This is the problem with playing the loser’s game in dangerous times. Attempting to play safe shots in a risky environment, you put yourself at the mercy of less cautious actors like Vladimir Putin or ISIS who play the game as if they are winners and occasionally bring off audacious victories.

Buffeted by events, and with no organising principles to guide your responses, you find your power leaching away even as you try to conserve it. Playing the loser’s game, you become the loser.

Ian Leslie is a writer, author of CURIOUS: The Desire to Know and Why Your Future Depends On It, and writer/presenter of BBC R4's Before They Were Famous.

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How Theresa May laid a trap for herself on the immigration target

When Home Secretary, she insisted on keeping foreign students in the figures – causing a headache for herself today.

When Home Secretary, Theresa May insisted that foreign students should continue to be counted in the overall immigration figures. Some cabinet colleagues, including then Business Secretary Vince Cable and Chancellor George Osborne wanted to reverse this. It was economically illiterate. Current ministers, like the Foreign Secretary Boris Johnson, Chancellor Philip Hammond and Home Secretary Amber Rudd, also want foreign students exempted from the total.

David Cameron’s government aimed to cut immigration figures – including overseas students in that aim meant trying to limit one of the UK’s crucial financial resources. They are worth £25bn to the UK economy, and their fees make up 14 per cent of total university income. And the impact is not just financial – welcoming foreign students is diplomatically and culturally key to Britain’s reputation and its relationship with the rest of the world too. Even more important now Brexit is on its way.

But they stayed in the figures – a situation that, along with counterproductive visa restrictions also introduced by May’s old department, put a lot of foreign students off studying here. For example, there has been a 44 per cent decrease in the number of Indian students coming to Britain to study in the last five years.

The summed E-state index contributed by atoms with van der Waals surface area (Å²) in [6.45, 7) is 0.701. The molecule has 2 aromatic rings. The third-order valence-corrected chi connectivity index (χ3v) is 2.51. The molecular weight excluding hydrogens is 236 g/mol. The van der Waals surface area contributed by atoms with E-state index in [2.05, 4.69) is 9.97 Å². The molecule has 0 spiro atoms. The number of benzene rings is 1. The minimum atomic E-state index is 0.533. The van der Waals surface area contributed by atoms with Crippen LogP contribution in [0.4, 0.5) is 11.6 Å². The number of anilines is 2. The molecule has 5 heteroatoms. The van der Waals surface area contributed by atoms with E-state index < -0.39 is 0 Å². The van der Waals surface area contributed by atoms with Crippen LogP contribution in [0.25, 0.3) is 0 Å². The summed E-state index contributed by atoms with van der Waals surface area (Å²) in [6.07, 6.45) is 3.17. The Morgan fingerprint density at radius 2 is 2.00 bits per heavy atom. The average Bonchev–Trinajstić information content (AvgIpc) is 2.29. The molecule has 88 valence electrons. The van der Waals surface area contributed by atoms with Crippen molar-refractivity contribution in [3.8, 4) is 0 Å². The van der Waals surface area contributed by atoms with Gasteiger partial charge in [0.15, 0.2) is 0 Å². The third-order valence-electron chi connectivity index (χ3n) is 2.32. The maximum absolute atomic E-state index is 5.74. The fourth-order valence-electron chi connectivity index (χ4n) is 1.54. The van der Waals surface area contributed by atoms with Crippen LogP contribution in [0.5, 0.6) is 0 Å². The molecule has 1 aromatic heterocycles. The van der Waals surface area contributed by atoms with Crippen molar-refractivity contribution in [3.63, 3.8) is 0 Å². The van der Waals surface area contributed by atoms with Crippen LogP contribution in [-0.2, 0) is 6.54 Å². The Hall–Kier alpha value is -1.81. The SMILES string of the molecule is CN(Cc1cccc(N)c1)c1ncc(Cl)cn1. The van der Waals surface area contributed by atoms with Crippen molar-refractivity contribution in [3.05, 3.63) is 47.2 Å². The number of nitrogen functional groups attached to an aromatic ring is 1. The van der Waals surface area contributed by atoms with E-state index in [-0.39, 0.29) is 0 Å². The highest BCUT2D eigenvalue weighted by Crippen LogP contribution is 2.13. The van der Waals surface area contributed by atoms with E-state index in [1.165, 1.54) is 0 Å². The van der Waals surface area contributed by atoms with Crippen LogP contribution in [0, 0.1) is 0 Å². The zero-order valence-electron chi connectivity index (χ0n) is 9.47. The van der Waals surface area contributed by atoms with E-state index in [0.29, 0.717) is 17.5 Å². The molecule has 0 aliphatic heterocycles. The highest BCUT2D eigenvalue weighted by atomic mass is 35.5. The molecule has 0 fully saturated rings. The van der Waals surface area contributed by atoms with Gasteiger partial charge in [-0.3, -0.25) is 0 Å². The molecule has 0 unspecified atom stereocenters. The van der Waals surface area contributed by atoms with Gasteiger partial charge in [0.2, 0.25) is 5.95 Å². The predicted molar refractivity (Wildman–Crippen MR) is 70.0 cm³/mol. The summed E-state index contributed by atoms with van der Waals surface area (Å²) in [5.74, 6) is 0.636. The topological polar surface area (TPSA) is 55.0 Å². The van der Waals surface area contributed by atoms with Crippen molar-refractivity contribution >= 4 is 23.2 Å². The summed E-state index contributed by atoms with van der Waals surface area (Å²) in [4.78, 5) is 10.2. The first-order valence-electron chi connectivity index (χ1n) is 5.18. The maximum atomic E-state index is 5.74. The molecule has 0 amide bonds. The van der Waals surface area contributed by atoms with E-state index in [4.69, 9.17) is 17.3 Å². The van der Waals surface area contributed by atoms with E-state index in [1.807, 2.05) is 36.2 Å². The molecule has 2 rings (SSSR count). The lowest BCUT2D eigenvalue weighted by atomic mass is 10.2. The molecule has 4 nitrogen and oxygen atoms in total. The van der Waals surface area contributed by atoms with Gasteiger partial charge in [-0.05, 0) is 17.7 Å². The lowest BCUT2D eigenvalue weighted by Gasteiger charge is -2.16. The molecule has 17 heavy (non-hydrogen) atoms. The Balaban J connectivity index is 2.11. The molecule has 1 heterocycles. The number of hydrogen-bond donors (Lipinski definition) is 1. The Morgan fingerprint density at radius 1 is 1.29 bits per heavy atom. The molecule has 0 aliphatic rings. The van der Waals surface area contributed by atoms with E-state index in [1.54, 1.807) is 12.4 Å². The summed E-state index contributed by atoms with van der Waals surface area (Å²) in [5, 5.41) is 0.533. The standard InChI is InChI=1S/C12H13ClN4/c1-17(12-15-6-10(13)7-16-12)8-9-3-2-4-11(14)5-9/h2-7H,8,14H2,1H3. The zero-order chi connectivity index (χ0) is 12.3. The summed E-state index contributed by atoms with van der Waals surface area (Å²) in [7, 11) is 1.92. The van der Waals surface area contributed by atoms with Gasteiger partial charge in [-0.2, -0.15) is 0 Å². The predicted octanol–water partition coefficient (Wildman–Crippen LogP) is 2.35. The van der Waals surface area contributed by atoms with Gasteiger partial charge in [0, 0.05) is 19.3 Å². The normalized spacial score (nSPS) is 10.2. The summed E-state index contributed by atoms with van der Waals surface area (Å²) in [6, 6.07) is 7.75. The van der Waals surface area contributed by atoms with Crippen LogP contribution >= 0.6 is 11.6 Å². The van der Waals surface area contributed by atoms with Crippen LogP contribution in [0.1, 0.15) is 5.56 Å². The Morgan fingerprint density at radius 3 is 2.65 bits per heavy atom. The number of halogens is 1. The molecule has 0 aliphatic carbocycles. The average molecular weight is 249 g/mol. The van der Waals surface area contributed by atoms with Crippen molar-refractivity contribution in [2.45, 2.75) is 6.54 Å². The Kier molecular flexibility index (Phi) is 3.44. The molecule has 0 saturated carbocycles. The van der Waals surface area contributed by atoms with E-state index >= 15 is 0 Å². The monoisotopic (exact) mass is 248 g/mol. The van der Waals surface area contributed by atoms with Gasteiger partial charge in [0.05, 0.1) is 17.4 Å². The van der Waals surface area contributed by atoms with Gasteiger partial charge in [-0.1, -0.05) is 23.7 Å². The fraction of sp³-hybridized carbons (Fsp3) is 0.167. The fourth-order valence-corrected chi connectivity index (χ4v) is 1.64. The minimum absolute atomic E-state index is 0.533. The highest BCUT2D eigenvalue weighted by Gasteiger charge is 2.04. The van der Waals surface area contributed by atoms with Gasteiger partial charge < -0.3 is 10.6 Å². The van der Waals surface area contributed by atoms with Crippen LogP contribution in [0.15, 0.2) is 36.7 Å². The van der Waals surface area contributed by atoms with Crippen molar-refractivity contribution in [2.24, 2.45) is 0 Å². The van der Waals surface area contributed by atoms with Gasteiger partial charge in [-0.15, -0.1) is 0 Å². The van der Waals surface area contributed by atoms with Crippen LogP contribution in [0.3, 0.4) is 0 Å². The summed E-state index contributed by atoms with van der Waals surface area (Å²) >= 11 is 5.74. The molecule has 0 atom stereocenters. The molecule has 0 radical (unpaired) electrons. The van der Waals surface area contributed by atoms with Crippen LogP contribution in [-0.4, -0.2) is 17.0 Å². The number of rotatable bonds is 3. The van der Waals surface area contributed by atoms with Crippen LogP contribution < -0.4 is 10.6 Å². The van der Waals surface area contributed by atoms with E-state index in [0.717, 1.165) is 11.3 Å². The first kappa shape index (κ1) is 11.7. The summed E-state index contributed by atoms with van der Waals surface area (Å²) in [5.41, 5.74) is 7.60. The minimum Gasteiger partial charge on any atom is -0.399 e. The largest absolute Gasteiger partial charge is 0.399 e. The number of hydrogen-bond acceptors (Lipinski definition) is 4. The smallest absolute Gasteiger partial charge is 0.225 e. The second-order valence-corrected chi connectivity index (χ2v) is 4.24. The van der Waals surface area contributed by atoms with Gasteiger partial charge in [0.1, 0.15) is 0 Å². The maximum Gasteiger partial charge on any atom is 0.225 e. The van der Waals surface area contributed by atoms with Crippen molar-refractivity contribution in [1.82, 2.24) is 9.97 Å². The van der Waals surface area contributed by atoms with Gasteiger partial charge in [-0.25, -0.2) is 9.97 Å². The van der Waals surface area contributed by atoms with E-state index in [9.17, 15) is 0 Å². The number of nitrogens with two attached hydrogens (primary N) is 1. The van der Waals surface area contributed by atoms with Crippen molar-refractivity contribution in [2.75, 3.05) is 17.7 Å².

Now May’s stubbornness on the migration figures appears to have caught up with her. The Times has revealed that the Prime Minister is ready to “soften her longstanding opposition to taking foreign students out of immigration totals”. It reports that she will offer to change the way the numbers are calculated.

Why the u-turn? No 10 says the concession is to ensure the Higher and Research Bill, key university legislation, can pass due to a Lords amendment urging the government not to count students as “long-term migrants” for “public policy purposes”.

But it will also be a factor in May’s manifesto pledge (and continuation of Cameron’s promise) to cut immigration to the “tens of thousands”. Until today, ministers had been unclear about whether this would be in the manifesto.

Now her u-turn on student figures is being seized upon by opposition parties as “massaging” the migration figures to meet her target. An accusation for which May only has herself, and her steadfast politicising of immigration, to blame.

Anoosh Chakelian is senior writer at the New Statesman.